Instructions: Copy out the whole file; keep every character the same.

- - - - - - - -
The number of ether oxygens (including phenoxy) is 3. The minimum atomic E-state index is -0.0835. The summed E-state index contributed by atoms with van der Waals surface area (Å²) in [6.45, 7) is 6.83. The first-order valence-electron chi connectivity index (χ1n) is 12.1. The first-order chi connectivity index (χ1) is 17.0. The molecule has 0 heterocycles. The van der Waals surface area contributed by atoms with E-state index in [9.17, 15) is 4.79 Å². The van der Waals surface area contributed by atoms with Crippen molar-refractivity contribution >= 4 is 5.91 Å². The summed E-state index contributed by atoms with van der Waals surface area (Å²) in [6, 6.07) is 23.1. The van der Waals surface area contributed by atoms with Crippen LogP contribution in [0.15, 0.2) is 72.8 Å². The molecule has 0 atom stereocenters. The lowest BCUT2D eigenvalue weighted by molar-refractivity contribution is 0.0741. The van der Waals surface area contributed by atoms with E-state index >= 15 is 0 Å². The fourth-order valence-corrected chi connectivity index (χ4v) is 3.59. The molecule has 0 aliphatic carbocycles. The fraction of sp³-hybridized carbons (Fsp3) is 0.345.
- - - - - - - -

The number of ether oxygens (including phenoxy) is 3. The minimum atomic E-state index is -0.0835. The summed E-state index contributed by atoms with van der Waals surface area (Å²) in [6.45, 7) is 6.83. The first-order valence-electron chi connectivity index (χ1n) is 12.1. The first-order chi connectivity index (χ1) is 17.0. The molecule has 0 heterocycles. The van der Waals surface area contributed by atoms with E-state index in [9.17, 15) is 4.79 Å². The van der Waals surface area contributed by atoms with Crippen molar-refractivity contribution >= 4 is 5.91 Å². The summed E-state index contributed by atoms with van der Waals surface area (Å²) in [6, 6.07) is 23.1. The van der Waals surface area contributed by atoms with Crippen LogP contribution in [0.15, 0.2) is 72.8 Å². The molecule has 0 atom stereocenters. The lowest BCUT2D eigenvalue weighted by molar-refractivity contribution is 0.0741. The van der Waals surface area contributed by atoms with E-state index >= 15 is 0 Å². The fourth-order valence-corrected chi connectivity index (χ4v) is 3.59. The molecule has 0 aliphatic carbocycles. The fraction of sp³-hybridized carbons (Fsp3) is 0.345.